Table of Contents
ISRN Signal Processing
Volume 2011 (2011), Article ID 753819, 15 pages
Research Article

Classification of Emotional Speech Based on an Automatically Elaborated Hierarchical Classifier

1Université de Lyon, CNRS, Ecole Centrale de Lyon, LIRIS, UMR5205, 69134, France
2School of Physical Science and Technology, Soochow University, Suzhou, Jiangsu 215006, China
3Tsinghua National Laboratory for Information Science and Technology, Department of Electronic Engineering, Tsinghua University, Beijing 100084, China

Received 4 November 2010; Accepted 15 December 2010

Academic Editors: Y. H. Ha, R. Palaniappan, and F. Palmieri

Copyright © 2011 Zhongzhe Xiao et al. This is an open access article distributed under the Creative Commons Attribution License, which permits unrestricted use, distribution, and reproduction in any medium, provided the original work is properly cited.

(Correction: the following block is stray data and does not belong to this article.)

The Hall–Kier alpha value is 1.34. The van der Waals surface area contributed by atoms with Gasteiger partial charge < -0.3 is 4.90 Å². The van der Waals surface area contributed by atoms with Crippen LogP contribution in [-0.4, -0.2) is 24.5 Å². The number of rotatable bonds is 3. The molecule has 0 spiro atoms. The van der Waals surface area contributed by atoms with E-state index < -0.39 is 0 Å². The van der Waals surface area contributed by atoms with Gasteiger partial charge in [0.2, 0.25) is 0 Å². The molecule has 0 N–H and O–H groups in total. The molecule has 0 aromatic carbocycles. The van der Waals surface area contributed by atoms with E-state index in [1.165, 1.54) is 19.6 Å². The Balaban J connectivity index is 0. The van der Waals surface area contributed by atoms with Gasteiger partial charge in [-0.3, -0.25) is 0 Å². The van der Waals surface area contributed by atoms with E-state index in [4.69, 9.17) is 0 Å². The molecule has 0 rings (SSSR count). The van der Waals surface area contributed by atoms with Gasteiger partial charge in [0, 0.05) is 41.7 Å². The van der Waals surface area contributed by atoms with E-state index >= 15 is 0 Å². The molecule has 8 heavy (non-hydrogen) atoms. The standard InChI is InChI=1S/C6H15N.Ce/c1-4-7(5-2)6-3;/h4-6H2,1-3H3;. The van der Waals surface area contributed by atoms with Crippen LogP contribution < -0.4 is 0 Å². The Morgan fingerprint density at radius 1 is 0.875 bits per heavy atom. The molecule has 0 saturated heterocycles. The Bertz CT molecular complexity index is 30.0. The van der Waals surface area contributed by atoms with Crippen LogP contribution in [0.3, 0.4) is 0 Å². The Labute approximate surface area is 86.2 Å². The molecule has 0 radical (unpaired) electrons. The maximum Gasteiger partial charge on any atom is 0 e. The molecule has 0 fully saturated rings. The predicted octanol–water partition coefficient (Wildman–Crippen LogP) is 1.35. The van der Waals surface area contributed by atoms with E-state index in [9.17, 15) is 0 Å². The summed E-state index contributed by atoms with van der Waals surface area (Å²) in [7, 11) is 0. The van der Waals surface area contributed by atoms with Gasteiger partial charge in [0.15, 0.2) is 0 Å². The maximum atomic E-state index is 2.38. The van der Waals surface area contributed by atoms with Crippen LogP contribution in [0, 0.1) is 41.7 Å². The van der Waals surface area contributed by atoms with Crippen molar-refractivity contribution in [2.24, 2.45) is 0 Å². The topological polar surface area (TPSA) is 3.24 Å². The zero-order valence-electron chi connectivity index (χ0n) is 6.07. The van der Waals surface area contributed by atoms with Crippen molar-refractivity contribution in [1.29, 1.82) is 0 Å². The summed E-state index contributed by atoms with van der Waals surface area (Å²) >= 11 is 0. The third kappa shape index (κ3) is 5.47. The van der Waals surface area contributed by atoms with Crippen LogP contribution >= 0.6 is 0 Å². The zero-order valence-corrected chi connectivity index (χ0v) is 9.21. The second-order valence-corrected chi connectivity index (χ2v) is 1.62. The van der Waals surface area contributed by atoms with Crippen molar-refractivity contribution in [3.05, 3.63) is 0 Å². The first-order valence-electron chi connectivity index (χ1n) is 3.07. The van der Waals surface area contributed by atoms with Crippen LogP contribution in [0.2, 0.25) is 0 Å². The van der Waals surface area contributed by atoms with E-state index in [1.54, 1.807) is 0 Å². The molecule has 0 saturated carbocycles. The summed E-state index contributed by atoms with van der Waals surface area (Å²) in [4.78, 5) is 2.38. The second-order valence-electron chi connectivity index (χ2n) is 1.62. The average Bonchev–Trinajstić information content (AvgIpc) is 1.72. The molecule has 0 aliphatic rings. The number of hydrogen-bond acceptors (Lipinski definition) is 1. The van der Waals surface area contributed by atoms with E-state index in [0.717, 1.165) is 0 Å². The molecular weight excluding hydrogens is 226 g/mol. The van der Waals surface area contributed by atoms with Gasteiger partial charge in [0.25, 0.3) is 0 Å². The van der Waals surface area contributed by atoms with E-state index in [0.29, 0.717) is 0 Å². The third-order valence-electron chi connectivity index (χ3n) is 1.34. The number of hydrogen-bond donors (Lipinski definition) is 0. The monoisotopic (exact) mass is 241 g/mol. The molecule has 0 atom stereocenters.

Current machine-based techniques for vocal emotion recognition only consider a finite number of clearly labeled emotional classes whereas the kinds of emotional classes and their number are typically application dependent. Previous studies have shown that multistage classification scheme, because of ambiguous nature of affect classes, helps to improve emotion classification accuracy. However, these multistage classification schemes were manually elaborated by taking into account the underlying emotional classes to be discriminated. In this paper, we propose an automatically elaborated hierarchical classification scheme (ACS), which is driven by an evidence theory-based embedded feature-selection scheme (ESFS), for the purpose of application-dependent emotions' recognition. Experimented on the Berlin dataset with 68 features and six emotion states, this automatically elaborated hierarchical classifier (ACS) showed its effectiveness, displaying a 71.38% classification accuracy rate compared to a 71.52% classification rate achieved by our previously dimensional model-driven but still manually elaborated multistage classifier (DEC). Using the DES dataset with five emotion states, our ACS achieved a 76.74% recognition rate compared to a 81.22% accuracy rate displayed by a manually elaborated multistage classification scheme (DEC).